Press Release: Feb. 26, 2021
The Social Policy Institute at Washington University in St. Louis (SPI) recently released data from its Socioeconomic Impact of COVID-19 Survey in Israel indicating vaccine hesitancy among Israelis. Findings indicate that 40% of survey respondents who have not yet been vaccinated do not intend to receive the shot at all.
The third wave of SPI’s multi-wave survey was administered in Israel to a nationally representative sample of 2,341 respondents between Jan. 1 and Jan. 28, 2021. The survey asked respondents about their inclination to get a COVID-19 vaccine, as well as their perspectives toward the vaccine and pandemic overall. The results indicate certain religious groups are more hesitant to receive the vaccine than others, though the reasoning differs.
In general, the strongest opposition to vaccination can be found among the Arab community – over half (51%) of Arab Israelis who have not yet gotten the shot reported that they have no intention of doing so. Similarly of the immigrants from the former Soviet Union who have not received the vaccine yet, many (49%) were also highly unlikely to get the vaccine.
Figure 1. The proportion of respondents not planning to get the vaccine*
Uncertainty of long-term effects of COVID-19 vaccines was the primary reason for not getting vaccinated – over half of the respondents answered that they would not get vaccinated because they “do not yet know enough about the harms that a vaccine can have in the long run.” Mistrust in vaccine providers follows the concern regarding vaccines’ long-term effect – approximately one-third of the respondents reasoned mistrusts in the pharmaceutical companies and the government for not getting vaccinated (Figure 2).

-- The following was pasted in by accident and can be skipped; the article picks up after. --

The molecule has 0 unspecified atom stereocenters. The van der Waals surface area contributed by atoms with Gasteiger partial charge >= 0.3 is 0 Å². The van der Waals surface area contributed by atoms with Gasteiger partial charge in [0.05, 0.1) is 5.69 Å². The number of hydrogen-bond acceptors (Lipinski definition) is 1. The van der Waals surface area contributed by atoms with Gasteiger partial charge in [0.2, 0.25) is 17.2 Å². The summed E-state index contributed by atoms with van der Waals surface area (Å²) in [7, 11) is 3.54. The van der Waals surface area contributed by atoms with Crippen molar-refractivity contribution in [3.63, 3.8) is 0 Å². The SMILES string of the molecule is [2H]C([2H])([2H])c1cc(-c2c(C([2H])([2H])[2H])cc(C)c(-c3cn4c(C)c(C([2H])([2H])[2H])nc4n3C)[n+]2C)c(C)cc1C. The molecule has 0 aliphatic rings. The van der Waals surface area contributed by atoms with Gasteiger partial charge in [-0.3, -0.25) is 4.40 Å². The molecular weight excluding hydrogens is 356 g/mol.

Figure 2. Reasons for not planning to get a vaccine
The survey also asked respondents about their fear of COVID-19 and found that Arab Israelis both have the highest rate of vaccine refusal and reports to be the most afraid of dying of the virus.
Figures 3 and 4 report that Haredi/Ultra-Orthodox Jews were far less afraid of the pandemic than the other groups. The averages reported ranged from 0, meaning not afraid of being infected with COVID-19, to 100, meaning extremely afraid of being infected with COVID-19. Israeli ethnic groups are listed in order from lowest fear to highest fear of infections: Haredi/Ultra-Orthodox Jews (45), religious Jews (51), Arab Israelis (52), immigrants from the former USSR (55) and lastly with the highest fear of infection secular/traditional Jews (57) (Figure 3). Similarly, Haredi/Ultra-Orthodox Jews reported the lowest score of the fear of death due to COVID-19 (10, on average) followed by religious Jews (17), immigrants from the former USSR (25), secular/traditional Jews (24), and Arab Israelis (31) (Figure 4).
Hence the fear of COVID-19 explains the vaccine hesitancy of Haredi Jews; that is, Haredi Jews were less likely to get vaccinated because they were less worried about COVID-19.
Figure 3. Fear of being infected with COVID-10
(0: not afraid of being infected with COVID-19; 100: extremely afraid of being infected with COVID-19)
Figure 4. Fear of death due to COVID-19
(0: not afraid of dying due to COVID-19; 100: extremely afraid of dying due to COVID-19).
Despite Israel being among the most successful countries for vaccine rollout, people are still hesitant to participate. Israel—and other countries—can apply innovative behavioral economics-based techniques to increase COVID-19 vaccine confidence and acceptance across diverse populations. Understanding who is refusing the vaccine and why can help countries tailor messaging and strategies to increase vaccine uptake and boost the chances of herd immunity nationwide.